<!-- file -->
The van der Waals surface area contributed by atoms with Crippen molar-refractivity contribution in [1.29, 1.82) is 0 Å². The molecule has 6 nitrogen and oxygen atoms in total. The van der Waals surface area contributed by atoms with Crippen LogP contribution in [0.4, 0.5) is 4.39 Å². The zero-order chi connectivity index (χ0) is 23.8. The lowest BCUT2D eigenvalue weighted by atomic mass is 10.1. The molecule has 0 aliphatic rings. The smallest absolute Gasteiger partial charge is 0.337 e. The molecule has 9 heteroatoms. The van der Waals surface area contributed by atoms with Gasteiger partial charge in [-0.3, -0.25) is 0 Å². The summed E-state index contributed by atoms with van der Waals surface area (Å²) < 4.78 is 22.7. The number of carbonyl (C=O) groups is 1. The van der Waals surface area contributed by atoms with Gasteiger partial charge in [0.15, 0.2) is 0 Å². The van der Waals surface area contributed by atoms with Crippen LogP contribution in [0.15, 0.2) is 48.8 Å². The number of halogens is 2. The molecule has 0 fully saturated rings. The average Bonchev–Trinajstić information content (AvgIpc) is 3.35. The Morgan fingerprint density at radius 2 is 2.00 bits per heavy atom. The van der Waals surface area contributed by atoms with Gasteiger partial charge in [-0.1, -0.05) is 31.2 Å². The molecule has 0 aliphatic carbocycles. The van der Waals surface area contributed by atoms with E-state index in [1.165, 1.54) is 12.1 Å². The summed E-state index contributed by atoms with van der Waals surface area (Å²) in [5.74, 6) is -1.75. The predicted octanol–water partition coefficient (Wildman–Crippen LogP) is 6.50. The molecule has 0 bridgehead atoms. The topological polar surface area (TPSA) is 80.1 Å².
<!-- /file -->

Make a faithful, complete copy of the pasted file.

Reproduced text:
The van der Waals surface area contributed by atoms with Crippen molar-refractivity contribution in [1.29, 1.82) is 0 Å². The molecule has 6 nitrogen and oxygen atoms in total. The van der Waals surface area contributed by atoms with Crippen LogP contribution in [0.4, 0.5) is 4.39 Å². The zero-order chi connectivity index (χ0) is 23.8. The lowest BCUT2D eigenvalue weighted by atomic mass is 10.1. The molecule has 0 aliphatic rings. The smallest absolute Gasteiger partial charge is 0.337 e. The molecule has 9 heteroatoms. The van der Waals surface area contributed by atoms with Gasteiger partial charge in [-0.3, -0.25) is 0 Å². The summed E-state index contributed by atoms with van der Waals surface area (Å²) < 4.78 is 22.7. The number of carbonyl (C=O) groups is 1. The van der Waals surface area contributed by atoms with Gasteiger partial charge in [0.15, 0.2) is 0 Å². The van der Waals surface area contributed by atoms with Crippen LogP contribution in [0.15, 0.2) is 48.8 Å². The number of halogens is 2. The molecule has 0 fully saturated rings. The average Bonchev–Trinajstić information content (AvgIpc) is 3.35. The Morgan fingerprint density at radius 2 is 2.00 bits per heavy atom. The van der Waals surface area contributed by atoms with Gasteiger partial charge in [-0.1, -0.05) is 31.2 Å². The molecule has 0 aliphatic carbocycles. The van der Waals surface area contributed by atoms with E-state index in [1.165, 1.54) is 12.1 Å². The summed E-state index contributed by atoms with van der Waals surface area (Å²) in [5.74, 6) is -1.75. The predicted octanol–water partition coefficient (Wildman–Crippen LogP) is 6.50. The molecule has 0 bridgehead atoms. The topological polar surface area (TPSA) is 80.1 Å².